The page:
George F. Elsbree
George F. Elsbree, who is numbered with the leading citizens of Orange Township, has resided for the past 41 years on his present farm of 137 acres. He was born September 9, 1834, in Orange Township, Delaware County, Ohio, and is the son of Collins P. and Matilda (Norton) Elsbree.
Collins P. Elsbree was born in 1800, in Dutchess County, New York, and in 1811 he accompanied his step-father, Jeremiah McCumber, to Orange Township, Delaware County, returned to his native place in 1816, and came back to Ohio in 1822. He had two half-brothers and two half-sisters, namely: Alva, Nahum, Phebe and Nancy. Alva McCumber lived to the age of 91 years and Nahum McCumber to be 93. In 1827, Collins P. Elsbree was married to Matilda Norton, who was the daughter of Captain Joab Norton, an officer in the State militia. He came from Hartford, Connecticut, to Ohio, and landed at Worthington, in 1805 and settled in Orange Township, Delaware County, in 1807. A rude log cabin in the forest was the first family home. Captain Norton died at Delaware. He erected block houses all along the Sandusky turnpike and when he built at what is now the town of Norton, the settlement was named in his honor. He became the owner of a number of large farms and also of property at Delaware. The land on which the Ohio Wesleyan University stands was once owned by him, and he also owned the corner of Sandusky and William streets, on which the present Interurban station of the C.D. & M. road is located. He owned a tannery which was situated on the property where the college now stands. He was one of the civilization builders of his time. The children of Joab Norton were the following: Desdemona, who married Jacob Coldflesh, lived and died in Liberty Township, Delaware County; Edward; Matilda, who was the mother of George F. Elsbree; and Minerva. She was married (first) to Samuel Falkner and they resided in Union County, Ohio. She was married (second) to John Gordon and they moved to Wisconsin.
Prior to returning to Ohio, Collins P. Elsbree learned the trade of distiller and when he came to Delaware County he established the first distillery on the Whetstone River, known now as the Olentangy River. Later he sold the same to Simon Thomas. His first purchase of land was 67 acres of John Goodrich, which he sold to George Gooding. In 1847 he bought 137 acres at Lewis Center Corners and remained on the same until his death, in 1880. He was a great fancier of fine stock. His family consisted of four sons and two daughters, those who survived infancy being: Gustavus, who died June 29, 1877; Augustus C., who served in the Union army during the Civil War, in Company H, Ohio National Guard, owns 240 acres of land in Orange Township, married Elizabeth Case; George F.; Cicero M., who owns 200 acres of land in Orange Township, married to Adaline Crawford; and Eliza, who died aged 16 years.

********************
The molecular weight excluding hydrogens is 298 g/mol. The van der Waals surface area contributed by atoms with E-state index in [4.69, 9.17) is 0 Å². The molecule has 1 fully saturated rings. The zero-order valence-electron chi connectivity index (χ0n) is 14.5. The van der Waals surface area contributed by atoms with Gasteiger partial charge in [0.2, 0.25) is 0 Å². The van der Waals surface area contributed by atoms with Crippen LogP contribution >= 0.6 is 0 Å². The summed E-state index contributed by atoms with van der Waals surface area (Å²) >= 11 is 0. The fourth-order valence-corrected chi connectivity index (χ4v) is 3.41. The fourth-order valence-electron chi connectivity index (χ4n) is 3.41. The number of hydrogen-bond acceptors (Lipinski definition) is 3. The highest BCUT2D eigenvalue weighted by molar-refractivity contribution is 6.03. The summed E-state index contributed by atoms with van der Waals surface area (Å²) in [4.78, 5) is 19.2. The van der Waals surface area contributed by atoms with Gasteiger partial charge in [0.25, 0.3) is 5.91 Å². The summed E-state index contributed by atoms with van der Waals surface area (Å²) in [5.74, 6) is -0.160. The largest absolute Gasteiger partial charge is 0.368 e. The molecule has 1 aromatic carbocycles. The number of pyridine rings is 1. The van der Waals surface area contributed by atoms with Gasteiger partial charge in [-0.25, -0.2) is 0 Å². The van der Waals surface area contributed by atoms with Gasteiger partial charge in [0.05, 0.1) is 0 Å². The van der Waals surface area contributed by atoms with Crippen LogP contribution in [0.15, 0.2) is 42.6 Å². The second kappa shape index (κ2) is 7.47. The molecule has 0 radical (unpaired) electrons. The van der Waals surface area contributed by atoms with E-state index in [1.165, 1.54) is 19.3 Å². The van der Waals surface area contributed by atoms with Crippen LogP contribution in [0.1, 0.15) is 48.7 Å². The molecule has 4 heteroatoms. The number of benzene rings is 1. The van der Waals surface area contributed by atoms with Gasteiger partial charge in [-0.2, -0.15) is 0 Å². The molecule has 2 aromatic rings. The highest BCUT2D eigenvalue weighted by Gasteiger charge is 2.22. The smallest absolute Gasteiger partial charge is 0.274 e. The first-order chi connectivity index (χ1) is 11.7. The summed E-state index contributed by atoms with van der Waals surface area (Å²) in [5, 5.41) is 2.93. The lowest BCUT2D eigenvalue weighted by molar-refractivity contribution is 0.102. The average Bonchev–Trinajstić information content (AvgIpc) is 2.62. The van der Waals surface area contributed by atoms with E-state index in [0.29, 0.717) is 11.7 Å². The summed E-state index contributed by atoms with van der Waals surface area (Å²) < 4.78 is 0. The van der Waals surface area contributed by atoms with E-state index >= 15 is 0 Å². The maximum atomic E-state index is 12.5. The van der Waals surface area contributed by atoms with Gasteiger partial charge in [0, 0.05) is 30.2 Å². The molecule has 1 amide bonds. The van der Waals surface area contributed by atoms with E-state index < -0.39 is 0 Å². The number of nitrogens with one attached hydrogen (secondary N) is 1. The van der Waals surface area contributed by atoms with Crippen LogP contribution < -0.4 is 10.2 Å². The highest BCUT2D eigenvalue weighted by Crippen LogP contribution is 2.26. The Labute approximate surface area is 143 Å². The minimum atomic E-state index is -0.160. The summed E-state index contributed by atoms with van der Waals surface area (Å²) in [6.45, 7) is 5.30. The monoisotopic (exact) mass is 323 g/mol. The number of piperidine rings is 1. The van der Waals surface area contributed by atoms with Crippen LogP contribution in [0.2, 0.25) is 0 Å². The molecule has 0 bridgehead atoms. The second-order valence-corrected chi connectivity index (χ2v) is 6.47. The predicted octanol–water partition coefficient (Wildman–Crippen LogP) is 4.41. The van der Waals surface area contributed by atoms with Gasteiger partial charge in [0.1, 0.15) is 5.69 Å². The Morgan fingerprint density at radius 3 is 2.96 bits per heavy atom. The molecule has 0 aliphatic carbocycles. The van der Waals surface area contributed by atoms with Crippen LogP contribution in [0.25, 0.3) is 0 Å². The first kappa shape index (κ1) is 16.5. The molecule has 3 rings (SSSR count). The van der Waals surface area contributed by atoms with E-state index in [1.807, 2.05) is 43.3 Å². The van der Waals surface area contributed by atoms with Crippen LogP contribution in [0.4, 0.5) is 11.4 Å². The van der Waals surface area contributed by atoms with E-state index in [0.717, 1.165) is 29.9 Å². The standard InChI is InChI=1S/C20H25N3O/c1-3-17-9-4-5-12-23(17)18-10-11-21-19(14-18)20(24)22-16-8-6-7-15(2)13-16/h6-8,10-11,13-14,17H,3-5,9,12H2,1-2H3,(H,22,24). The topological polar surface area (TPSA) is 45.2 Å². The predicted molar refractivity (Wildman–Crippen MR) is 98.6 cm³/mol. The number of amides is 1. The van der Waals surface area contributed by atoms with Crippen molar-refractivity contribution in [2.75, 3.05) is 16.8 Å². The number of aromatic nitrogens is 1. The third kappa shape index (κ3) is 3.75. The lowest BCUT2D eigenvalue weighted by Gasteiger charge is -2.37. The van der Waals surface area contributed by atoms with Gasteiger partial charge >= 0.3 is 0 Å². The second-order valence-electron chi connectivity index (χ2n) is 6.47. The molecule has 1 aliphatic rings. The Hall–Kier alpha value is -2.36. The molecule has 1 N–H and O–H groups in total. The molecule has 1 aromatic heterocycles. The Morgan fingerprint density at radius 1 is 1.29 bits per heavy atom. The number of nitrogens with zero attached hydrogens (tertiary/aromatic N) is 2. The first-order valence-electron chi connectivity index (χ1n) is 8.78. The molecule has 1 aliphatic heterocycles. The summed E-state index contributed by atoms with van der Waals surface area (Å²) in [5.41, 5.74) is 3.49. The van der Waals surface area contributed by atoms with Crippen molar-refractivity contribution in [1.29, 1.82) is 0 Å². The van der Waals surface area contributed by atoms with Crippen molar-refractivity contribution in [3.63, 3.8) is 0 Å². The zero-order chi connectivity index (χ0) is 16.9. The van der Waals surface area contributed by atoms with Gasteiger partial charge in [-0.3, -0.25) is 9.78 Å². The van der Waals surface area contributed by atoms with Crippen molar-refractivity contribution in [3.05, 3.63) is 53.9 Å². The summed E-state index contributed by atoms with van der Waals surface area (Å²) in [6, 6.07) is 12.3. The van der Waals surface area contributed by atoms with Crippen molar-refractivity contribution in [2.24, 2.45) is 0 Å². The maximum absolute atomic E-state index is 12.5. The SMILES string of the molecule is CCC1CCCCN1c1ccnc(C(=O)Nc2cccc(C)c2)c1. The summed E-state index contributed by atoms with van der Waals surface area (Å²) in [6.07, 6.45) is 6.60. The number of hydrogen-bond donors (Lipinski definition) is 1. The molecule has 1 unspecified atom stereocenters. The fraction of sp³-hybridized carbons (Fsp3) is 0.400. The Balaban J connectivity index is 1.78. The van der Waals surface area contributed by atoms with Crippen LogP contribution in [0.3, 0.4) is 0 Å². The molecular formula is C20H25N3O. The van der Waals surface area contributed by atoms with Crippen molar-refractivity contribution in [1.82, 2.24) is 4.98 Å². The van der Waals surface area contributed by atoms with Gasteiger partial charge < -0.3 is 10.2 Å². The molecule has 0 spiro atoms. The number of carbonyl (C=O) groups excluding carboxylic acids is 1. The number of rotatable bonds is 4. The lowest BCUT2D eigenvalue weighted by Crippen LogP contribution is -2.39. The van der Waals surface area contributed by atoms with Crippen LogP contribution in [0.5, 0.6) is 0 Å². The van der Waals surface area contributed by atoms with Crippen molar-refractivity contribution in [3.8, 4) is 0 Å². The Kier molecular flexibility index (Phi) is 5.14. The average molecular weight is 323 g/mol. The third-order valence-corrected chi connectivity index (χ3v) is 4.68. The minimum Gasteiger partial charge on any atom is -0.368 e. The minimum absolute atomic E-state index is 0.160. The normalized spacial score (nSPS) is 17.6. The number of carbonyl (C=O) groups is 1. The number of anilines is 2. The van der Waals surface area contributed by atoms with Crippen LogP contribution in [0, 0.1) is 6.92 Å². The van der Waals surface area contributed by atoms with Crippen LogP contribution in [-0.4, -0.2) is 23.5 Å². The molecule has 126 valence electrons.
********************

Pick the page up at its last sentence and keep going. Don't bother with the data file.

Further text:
George F. Elsbree attended the local schools through his boyhood and as he increased in age became of more and more value to his father in managing the home property. On December 18, 1866, he was married to Caroline J. Case, who is a daughter of Rev. Titus and Hannah (Fisher) Case. Mrs. Case was a daughter of Isaac Fisher, who came to Ohio from Bergen County, New Jersey, in 1809. Grandfather Fisher settled on the edge of Franklin County. The paternal great-grandfather, George Case, came to Delaware County in 1806 and when he died he was laid to rest on a quiet part of his own farm. His son, Titus Case, was born in 1797 and was nine years old when he accompanied his father, who had been a Revolutionary soldier, to Ohio, from Simsbury, Connecticut. He became a preacher and elder in the Christian Church. The children of Rev. Titus Case and wife were: Fredonia C., who married Irvin Thurston; Elizabeth A, who married A.C. Elsbree; Miles S., who married Emily J. Bartholomew; and Caroline J., who became the wife of George F. Elsbree. The two survivors are Mrs. Elsbree and Miles S., the latter of whim resides near Hyattsville.
In 1867, Mr. And Mrs. Elsbree settled on this pleasant old farm and they hold a deed from the Maynard family which first owned this property before it came into the possession of the Elsbrees. In 1895, the old house was destroyed by fire, but Mr. Elsbree has rebuilt. Here he has continued to successfully carry on a general line of farming and is one of the township's substantial men in every particular. In 1864, when the call came for defenders of the National Capital, Mr. Elsbree went out as a member of Company H, Ohio National Guard, and remained at Arlington Heights, near Washington, as long as the alarm continued.
From 20th Century History of Delaware County, Ohio, and Representative Citizens, Edited and compiled by James R. Lytle, Delaware, Ohio, Biographical Publishing Co., Chicago, 1908